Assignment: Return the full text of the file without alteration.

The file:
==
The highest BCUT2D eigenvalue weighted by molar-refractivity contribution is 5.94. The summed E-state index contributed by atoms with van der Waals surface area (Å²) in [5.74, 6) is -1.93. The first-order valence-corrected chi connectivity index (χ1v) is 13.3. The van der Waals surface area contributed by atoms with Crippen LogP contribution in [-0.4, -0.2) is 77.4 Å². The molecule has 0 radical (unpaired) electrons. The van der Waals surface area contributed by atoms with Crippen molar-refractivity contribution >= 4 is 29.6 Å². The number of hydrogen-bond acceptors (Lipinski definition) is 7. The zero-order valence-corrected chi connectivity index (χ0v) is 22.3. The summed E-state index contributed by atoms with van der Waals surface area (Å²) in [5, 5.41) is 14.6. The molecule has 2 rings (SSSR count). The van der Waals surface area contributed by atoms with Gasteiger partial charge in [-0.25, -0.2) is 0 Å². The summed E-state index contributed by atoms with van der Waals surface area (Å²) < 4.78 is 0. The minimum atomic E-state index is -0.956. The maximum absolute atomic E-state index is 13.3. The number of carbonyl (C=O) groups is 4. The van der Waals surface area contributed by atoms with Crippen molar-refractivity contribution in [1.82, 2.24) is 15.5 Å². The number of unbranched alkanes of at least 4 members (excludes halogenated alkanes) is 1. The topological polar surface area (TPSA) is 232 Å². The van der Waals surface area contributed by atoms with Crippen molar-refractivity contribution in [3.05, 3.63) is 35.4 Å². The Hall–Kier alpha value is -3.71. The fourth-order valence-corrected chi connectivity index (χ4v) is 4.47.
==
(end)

The highest BCUT2D eigenvalue weighted by molar-refractivity contribution is 5.94. The summed E-state index contributed by atoms with van der Waals surface area (Å²) in [5.74, 6) is -1.93. The first-order valence-corrected chi connectivity index (χ1v) is 13.3. The van der Waals surface area contributed by atoms with Crippen LogP contribution in [-0.4, -0.2) is 77.4 Å². The molecule has 0 radical (unpaired) electrons. The van der Waals surface area contributed by atoms with Crippen molar-refractivity contribution >= 4 is 29.6 Å². The number of hydrogen-bond acceptors (Lipinski definition) is 7. The zero-order valence-corrected chi connectivity index (χ0v) is 22.3. The summed E-state index contributed by atoms with van der Waals surface area (Å²) in [5, 5.41) is 14.6. The molecule has 2 rings (SSSR count). The van der Waals surface area contributed by atoms with Gasteiger partial charge in [-0.25, -0.2) is 0 Å². The summed E-state index contributed by atoms with van der Waals surface area (Å²) < 4.78 is 0. The minimum atomic E-state index is -0.956. The maximum absolute atomic E-state index is 13.3. The number of carbonyl (C=O) groups is 4. The van der Waals surface area contributed by atoms with Crippen molar-refractivity contribution in [1.82, 2.24) is 15.5 Å². The number of unbranched alkanes of at least 4 members (excludes halogenated alkanes) is 1. The topological polar surface area (TPSA) is 232 Å². The van der Waals surface area contributed by atoms with Crippen molar-refractivity contribution in [3.05, 3.63) is 35.4 Å². The Hall–Kier alpha value is -3.71. The fourth-order valence-corrected chi connectivity index (χ4v) is 4.47.